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Products and Services for Businesses. . Chapter 13. Modular: Afjal Hossain Assistant Professor, Department of Marketing PSTU. McGraw-Hill/Irwin International Marketing, 13/e. Major Categories U.S. Exports. Insert Exhibit 13.1. Demand in Global Business-to-Business Markets.

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Products and Services for Businesses





Assistant Professor, Department of Marketing


McGraw-Hill/Irwin International Marketing, 13/e

demand in global business to business markets
Demand in Global Business-to-Business Markets
  • Demand in industrial markets is by nature more volatile
  • Stages of industrial and economic development affect demand for industrial products
  • The level of technology of products and services make their sales more appropriate for some countries than others
the volatility of industrial demand
The Volatility of Industrial Demand
  • Cyclical swings in demand
    • Professional buyers tend to act in concert
    • Derived demand accelerates changes in markets
  • Measures to manage volatility:
    • Maintain broad product lines
    • Raise prices faster and reduce advertising expenditures during booms
    • Ignore market share as a strategic goal
    • Eschew layoffs
    • Focus on stability

Derived demand can be defined as demand dependent on another source.

derived demand example
Derived Demand Example
  • Insert Exhibit 13.2
stages of economic development
Stages of Economic Development
  • Stage 1 – the traditional society
  • Stage 2 – preconditions for takeoff
  • Stage 3 – take off
  • Stage 4 – drive to maturity
  • Stage 5 – the age of mass consumption
technology and market demand
Technology and Market Demand
  • Trends spurring demand for technologically advanced products:
    • Expanding economic and industrial growth in Asia
    • The disintegration of the Soviet empire
    • The privatization of government-owned industries worldwide
  • The companies with the competitive edge will be those whose products are:
    • Technologically advanced
    • Of the highest quality
    • Accompanied by world-class service
quality and global standards
Quality and Global Standards
  • Perception of quality rests solely with the customer
    • Level of technology reflected in the product
    • Compliance with standards that reflect customer needs
    • Support services and follow-through
    • Price relative to competitive products
  • Relevant quality features
quality is defined by the buyer
Quality is Defined by the Buyer
  • How well a product meets the specific needs of the buyer
  • The price-quality relationship
  • Product design must be viewed from all aspects of use
    • Climate
    • Terrain
  • Total Quality Management (TQM)
  • Lack of universal standards
  • Country-specific standards
  • The metric system
iso 9000 certification an international standard of quality
ISO 9000 Certification: An International Standard of Quality
  • Positively affects the performance and stock prices of firms
  • Certification of the existence of a quality control system a company has in place to ensure it can meet published quality standards
  • Generally voluntary
  • EU Product Liability Directive
  • Now a competitive marketing tool in Europe and around the world
  • The ACSI approach
business services
Business Services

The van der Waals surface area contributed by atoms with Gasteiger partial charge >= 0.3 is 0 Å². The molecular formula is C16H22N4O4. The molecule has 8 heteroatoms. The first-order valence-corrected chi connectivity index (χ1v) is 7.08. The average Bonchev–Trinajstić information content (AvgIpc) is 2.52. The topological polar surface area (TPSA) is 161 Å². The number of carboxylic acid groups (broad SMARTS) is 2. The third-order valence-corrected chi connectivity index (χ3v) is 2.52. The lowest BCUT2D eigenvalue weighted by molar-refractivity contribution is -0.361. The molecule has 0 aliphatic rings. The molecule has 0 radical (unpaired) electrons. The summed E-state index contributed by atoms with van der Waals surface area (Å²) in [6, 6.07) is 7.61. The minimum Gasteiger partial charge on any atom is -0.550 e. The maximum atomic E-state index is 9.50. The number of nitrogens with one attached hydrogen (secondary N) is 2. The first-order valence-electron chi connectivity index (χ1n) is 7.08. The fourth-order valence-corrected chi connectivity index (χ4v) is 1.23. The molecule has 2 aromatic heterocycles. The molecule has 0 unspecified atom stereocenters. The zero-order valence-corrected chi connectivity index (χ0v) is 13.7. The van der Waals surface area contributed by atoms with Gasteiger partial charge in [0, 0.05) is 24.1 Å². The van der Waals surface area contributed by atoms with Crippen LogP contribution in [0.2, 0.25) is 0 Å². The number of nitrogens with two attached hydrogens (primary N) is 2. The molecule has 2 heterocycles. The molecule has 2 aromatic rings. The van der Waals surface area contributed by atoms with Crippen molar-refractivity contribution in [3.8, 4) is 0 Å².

• For many industrial products the revenues from associates services exceed the revenues from the products
    • Cellular phones
    • Printers
  • Leasing capital equipment
  • Services not associated with products
    • Boeing at-sea-satellite-launch services
    • Ukrainian cargo company space rental on giant jets
after sale services
After-Sale Services
  • Installation
  • Training
  • Spare and replacement parts
    • Delivery time
    • Cost of parts
  • Service personnel
  • Crucial in building strong customer loyalty
  • Almost always more profitable than the actual sale of the machinery or product
other business services
Other Business Services
  • Client followers
  • Mode of entry
    • Licensing
    • Franchising
    • Direct investment
  • Protectionism
  • Restrictions on cross-border data flows
trade shows a crucial part of business to business marketing
Trade Shows: A Crucial Part of Business-to-Business Marketing
  • Secondary methods for marketing:
    • Advertising in print media
    • Catalogs
    • Web sites
    • Direct mail
  • Trade shows have become the primary and most important vehicle for doing business in many foreign countries
  • Total annual media budget spent on trade events:
    • Europeans – 22 percent
    • Americans – 5 percent
trade shows a crucial part of business to business marketing continued
Trade Shows: A Crucial Part of Business-to-Business Marketing (continued)
  • Trade shows:
    • Provide the facilities for a manufacturer to exhibit and demonstrate products to potential users
    • Allow manufacturers to view competitors products
    • Are an opportunity to create sales and establish relationships with agents, distributors, franchisees, and suppliers
  • Online trade shows:
    • Become useful in difficult economic and/or political circumstances
    • Are obviously a less than adequate substitute for live trade shows
relationship marketing in business to business contexts
Relationship Marketing in Business-to-Business Contexts
  • It is not a matter of selling the right product the first time, but rather of continuously changed the product to keep it right over time.
  • The objective of relationship marketing is to make the relationship an important attribute of the transaction, thus differentiating oneself from competitors.
  • Using the Internet to facilitate relationship building and maintenance
    • Cisco Systems
    • IBM